Dr. John Croghan and his brother William Jr. relax on the porch.

Dr. John Croghan and his brother William Jr. relax on the porch.

Of the eight siblings, John became a physician, George a soldier, and William Jr. practiced law, while Ann and Eliza made advantageous marriages. Sadly, Charles, Nicholas, and Edmund died before taking up an occupation. Charles actually died of tuberculosis in Paris in 1832 at the age of 30, attended by his brother Dr. John. All of the brothers left behind many letters between themselves and their parents, letters which reveal close and loving relationship between family members. Some of my favorites written during the brothers’ school days are excerpted below. Please enjoy!

John Croghan to Majr. William Croghan, Danville April 27th 1807

Dear Father,

          Being considerably engaged at present in my scholastic pursuits, and having a very conspicuous office to fill in the Sophomore society, the supposition must be that I am bereft of the pleasure of writing to you as often as I here to fore have done.

          In your last letter to me I observe that you intend taking my Brother [George] & myself from this Seminary as soon as our year will expire with Mr Priestley (the termination of which will be the first of June) and then to send us to one of the Eastern Colleges.  It is my wish to go to some University for the further refinement of my mental improvements, and if it were left to my choice I should prefer that of Cambridge [Harvard College], which on account of its Learned professors, Library, and Apparatus is in higher repute than any University in the United States.  As to the College at Baltimore I am in hopes you have no thoughts of sending us to for I consider this as a Seminary of learning far superior to it.  The studies which I am at present engaged are Geography, Homer (a Greek author) Terence, and Arithmetic occasionally, and Rhetoric – I have completed the study of Euclid, and Trigonometry.  I have nothing more to relate to you at present without entering on the borders of politics.

          I was extremely sorry that I could not accompany my Brother to Jefferson, but it was utterly impossible.  I had made frequent application for Horses, but was as often refused; numbers of the students were detained here on this account.  Give my respects to Mama and Family, and likewise to Uncle George Clark whenever you happen to see him; he is an Uncle for whom on account of his noble, independent, and patriotic spirit, on account of the services he has rendered his Country, and the distinguished manner in which he has behaved in the field of Wars I am very partial to.  He possessed truly a magnanimous Mind!  Adieu for the present my dear Father may the light of Heaven continue to shine around you.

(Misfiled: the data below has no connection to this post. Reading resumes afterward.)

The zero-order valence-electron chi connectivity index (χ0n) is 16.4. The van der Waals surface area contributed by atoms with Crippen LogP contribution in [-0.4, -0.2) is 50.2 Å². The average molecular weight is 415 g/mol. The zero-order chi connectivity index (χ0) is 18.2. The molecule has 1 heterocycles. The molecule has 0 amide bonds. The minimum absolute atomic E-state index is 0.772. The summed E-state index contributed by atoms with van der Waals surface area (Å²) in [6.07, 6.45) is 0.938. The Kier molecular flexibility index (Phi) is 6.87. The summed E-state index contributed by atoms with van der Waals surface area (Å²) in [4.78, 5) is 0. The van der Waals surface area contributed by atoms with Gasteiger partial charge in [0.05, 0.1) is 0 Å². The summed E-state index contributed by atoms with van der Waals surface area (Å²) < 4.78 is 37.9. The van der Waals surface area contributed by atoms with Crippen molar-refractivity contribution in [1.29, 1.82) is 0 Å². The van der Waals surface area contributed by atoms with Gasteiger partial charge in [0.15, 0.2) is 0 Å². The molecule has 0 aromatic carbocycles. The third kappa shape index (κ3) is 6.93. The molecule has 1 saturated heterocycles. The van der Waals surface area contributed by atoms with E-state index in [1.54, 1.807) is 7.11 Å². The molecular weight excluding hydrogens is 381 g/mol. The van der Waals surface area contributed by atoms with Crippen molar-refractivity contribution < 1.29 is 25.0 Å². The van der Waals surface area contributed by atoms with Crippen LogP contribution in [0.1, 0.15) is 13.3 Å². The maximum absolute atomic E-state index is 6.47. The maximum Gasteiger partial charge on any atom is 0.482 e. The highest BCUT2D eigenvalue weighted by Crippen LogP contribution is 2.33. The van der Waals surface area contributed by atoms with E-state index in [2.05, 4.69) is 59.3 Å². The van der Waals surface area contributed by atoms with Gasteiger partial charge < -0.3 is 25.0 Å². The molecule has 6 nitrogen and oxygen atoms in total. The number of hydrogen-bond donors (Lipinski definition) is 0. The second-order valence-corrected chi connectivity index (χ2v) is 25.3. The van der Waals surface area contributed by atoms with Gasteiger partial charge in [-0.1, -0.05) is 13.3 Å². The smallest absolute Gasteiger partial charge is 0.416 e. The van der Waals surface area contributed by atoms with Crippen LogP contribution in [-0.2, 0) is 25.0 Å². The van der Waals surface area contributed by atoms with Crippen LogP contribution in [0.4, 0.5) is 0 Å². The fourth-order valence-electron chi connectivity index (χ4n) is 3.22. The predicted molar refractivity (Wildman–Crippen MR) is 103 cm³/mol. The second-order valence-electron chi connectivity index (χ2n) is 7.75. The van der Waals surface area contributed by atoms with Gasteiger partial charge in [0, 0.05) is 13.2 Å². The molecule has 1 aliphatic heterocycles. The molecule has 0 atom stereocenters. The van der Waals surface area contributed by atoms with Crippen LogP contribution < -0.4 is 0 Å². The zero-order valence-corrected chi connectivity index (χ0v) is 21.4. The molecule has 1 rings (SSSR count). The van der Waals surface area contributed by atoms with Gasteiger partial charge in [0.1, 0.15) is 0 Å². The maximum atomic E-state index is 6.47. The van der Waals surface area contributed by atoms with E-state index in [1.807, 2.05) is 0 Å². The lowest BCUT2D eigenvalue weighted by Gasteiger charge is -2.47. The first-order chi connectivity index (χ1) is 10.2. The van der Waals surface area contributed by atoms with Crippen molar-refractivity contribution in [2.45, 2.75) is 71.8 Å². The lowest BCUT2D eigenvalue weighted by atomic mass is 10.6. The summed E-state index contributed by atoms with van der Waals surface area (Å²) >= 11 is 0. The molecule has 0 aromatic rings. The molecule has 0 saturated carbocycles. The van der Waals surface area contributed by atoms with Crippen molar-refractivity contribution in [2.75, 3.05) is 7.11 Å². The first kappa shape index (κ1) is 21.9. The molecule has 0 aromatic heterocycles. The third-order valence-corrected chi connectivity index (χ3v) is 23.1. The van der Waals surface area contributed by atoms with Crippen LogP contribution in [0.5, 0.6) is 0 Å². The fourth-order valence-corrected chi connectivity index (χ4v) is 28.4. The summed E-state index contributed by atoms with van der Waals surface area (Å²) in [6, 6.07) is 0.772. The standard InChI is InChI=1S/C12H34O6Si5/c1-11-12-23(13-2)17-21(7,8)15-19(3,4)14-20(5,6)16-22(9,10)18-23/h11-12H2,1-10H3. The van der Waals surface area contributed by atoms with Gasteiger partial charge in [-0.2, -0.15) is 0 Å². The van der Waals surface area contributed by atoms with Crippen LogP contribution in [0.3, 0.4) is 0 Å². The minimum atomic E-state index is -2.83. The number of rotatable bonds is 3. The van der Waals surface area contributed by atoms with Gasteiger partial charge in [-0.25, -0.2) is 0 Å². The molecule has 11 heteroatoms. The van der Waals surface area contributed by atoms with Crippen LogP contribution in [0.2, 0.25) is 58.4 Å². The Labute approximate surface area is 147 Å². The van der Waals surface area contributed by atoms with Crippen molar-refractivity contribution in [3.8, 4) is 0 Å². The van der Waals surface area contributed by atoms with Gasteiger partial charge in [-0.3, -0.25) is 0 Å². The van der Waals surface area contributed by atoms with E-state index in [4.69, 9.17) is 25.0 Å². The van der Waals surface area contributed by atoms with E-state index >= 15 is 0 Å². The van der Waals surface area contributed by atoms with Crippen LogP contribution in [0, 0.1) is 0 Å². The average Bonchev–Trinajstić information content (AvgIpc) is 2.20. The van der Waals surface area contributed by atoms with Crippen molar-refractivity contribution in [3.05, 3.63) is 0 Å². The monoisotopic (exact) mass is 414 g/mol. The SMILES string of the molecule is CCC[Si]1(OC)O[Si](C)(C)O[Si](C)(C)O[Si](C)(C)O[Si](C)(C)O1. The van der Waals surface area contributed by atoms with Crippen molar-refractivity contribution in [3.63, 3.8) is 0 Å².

John Croghan

Many defects will occur throughout tis letter which William may point out –

Dr. John Croghan as he appeared in life.

Dr. John Croghan as he appeared in life.

 John Croghan to John O’Fallon, Locust grove, June 27th 1807

Dear John

          … the very unfortunate accident which has befallen my Brother Nicholas, … During this last storm which happened previous to my arrival here a tree was blown down not far distant from my Fathers house, on one of the limbs of which he has ascended, and having fallen from there, he struck his Eye on a stick which stood erect from the ground, which penetrated so deeply that it at once demolished both the Retina and Iris of the Eye.  We have the sight of his Eye in a wine glass … I shall therefore terminate by stating that Nicholas is deprived of his sight, Uncle George (who is here at present) appears to be very near in the predicament, and indeed the soar Eyes predominate almost throughout the whole neighborhood.  Uncle has been here for some time …

                                                                                              John Croghan

Nicholas lost an eye in an accident at the age of five.

Nicholas lost an eye in an accident at the age of five.